Dimly lit photo credit: Honda

From 1999 to 2006, Honda made a car called the Insight. From 2008 to 2014, Honda made a car called the Insight. And from 2019 onwards, Honda will make a car called the Insight. These have all been vastly different cars. This needs to stop.

Don’t get me wrong, Honda should definitely keep on building fuel-efficient and electrified cars forever and ever amen. But this will be its third attempt at making some sort of hybrid, slapping an “Insight” badge on it, and calling it a day. The first Insight was a weird tear-dropped shaped first-generation hybrid that was remarkably fuel efficient, and which very few people bought. Because who the hell wants a weird tear-dropped shaped oddball at the end of the 1990s.

Photo credit: Honda

Nobody bought that, at least partially because it was bad, so Honda killed it and futzed around with an Accord hybrid and Civic hybrid for a while, which nobody wanted, either. The second-generation Toyota Prius was meanwhile selling like hotcakes, so with that in mind Honda set out to make a new hybrid.

It decided to make it look like a Prius clone, and naturally, it decided to call the car the Honda Insight. That car sold well enough in Japan, but very few other people wanted it, and compared to the Prius it was also bad. So Honda killed that one, too.


This new Insight, debuting as a “prototype” in a couple of weeks at the Detroit Auto Show (this is what Honda calls its near-production concepts) is yet another hybrid. Honda, however, is extremely adamant that this one will not be bad. In fact, it claims that it might even be good.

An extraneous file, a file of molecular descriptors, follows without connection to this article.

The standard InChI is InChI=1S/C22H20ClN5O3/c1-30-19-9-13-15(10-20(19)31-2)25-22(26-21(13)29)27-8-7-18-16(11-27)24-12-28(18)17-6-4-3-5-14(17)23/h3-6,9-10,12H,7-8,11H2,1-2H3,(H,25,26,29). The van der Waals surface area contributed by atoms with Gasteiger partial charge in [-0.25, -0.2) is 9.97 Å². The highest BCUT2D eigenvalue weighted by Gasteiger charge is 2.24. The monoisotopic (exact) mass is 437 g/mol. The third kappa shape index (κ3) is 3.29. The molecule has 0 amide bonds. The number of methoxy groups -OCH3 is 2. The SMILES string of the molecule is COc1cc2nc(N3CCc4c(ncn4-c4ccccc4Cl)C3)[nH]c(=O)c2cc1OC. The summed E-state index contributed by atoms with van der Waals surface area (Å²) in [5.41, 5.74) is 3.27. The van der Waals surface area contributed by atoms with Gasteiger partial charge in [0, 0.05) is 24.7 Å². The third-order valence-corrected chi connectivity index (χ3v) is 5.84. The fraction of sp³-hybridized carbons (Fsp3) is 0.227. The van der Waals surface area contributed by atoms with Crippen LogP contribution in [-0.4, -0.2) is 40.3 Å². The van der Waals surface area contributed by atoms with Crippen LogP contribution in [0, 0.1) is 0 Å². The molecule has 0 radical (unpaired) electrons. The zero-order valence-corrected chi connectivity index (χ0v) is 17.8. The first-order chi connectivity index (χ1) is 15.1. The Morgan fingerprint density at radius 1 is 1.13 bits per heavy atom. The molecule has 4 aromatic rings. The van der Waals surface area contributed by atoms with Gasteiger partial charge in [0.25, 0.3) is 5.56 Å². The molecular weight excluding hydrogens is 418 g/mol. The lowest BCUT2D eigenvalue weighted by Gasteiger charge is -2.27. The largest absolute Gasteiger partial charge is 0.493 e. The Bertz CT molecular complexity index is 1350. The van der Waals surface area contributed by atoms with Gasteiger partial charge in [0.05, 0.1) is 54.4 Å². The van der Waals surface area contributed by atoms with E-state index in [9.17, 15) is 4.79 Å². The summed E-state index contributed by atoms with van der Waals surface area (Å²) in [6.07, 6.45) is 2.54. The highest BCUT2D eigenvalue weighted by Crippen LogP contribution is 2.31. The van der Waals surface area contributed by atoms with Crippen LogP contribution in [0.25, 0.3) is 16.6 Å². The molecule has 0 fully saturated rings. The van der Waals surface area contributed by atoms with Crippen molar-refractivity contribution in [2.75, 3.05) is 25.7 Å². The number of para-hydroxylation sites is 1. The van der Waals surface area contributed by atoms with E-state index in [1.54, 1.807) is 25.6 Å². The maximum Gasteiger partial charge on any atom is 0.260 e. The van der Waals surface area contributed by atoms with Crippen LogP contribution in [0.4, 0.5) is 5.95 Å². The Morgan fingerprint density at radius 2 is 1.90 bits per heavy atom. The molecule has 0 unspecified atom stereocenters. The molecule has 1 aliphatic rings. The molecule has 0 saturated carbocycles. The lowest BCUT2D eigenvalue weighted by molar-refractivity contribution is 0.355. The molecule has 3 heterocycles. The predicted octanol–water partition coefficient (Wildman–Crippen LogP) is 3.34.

To be frank, it looks like the 2018 Honda Accord and the new five-door faux-liftback Civic did the fusion dance from Dragonball Z. I think it looks too much like an Accord, overall. It will be “positioned above the Civic” (like an Accord?) and will be slightly “upscale” (like an Accord?) and will also be a “Honda” (I think like an Accord?).


Honda, however, takes great pains to say that the car won’t be like previous Insights. It says the new Insight “takes an entirely new approach,” and that it offers competitive fuel economy “unlike the first two generations of Insight,” which is just a beautiful self-own.

But it doesn’t have to be this way, Honda. You don’t have to keep calling it the Insight. You don’t have to keep reminding everyone of your past failures. You don’t have to be piling on your owns in the hopes that we won’t do it for you.


It’s time to call the Insight something else.

I mean, look at this thing. It looks very much Fine and Okay. The interior seems to be alright, even:


Okay, the outside is a bit boring–if–not–terrible, and it’ll probably be boring to drive, but that’s not the point. When the next inevitable collapse comes and oil shoots through the roof once more, I’m sure plenty of very reasonable midwesterners will want one of these things:


Just call it something else. Call it a Hyflyer. Call it a Super Efficiency Funmobile. Call it a Dave. Just don’t call it an Insight. Please.

It’s gotta stop.

Deputy Editor, Jalopnik. 2002 Lexus IS300 Sportcross.

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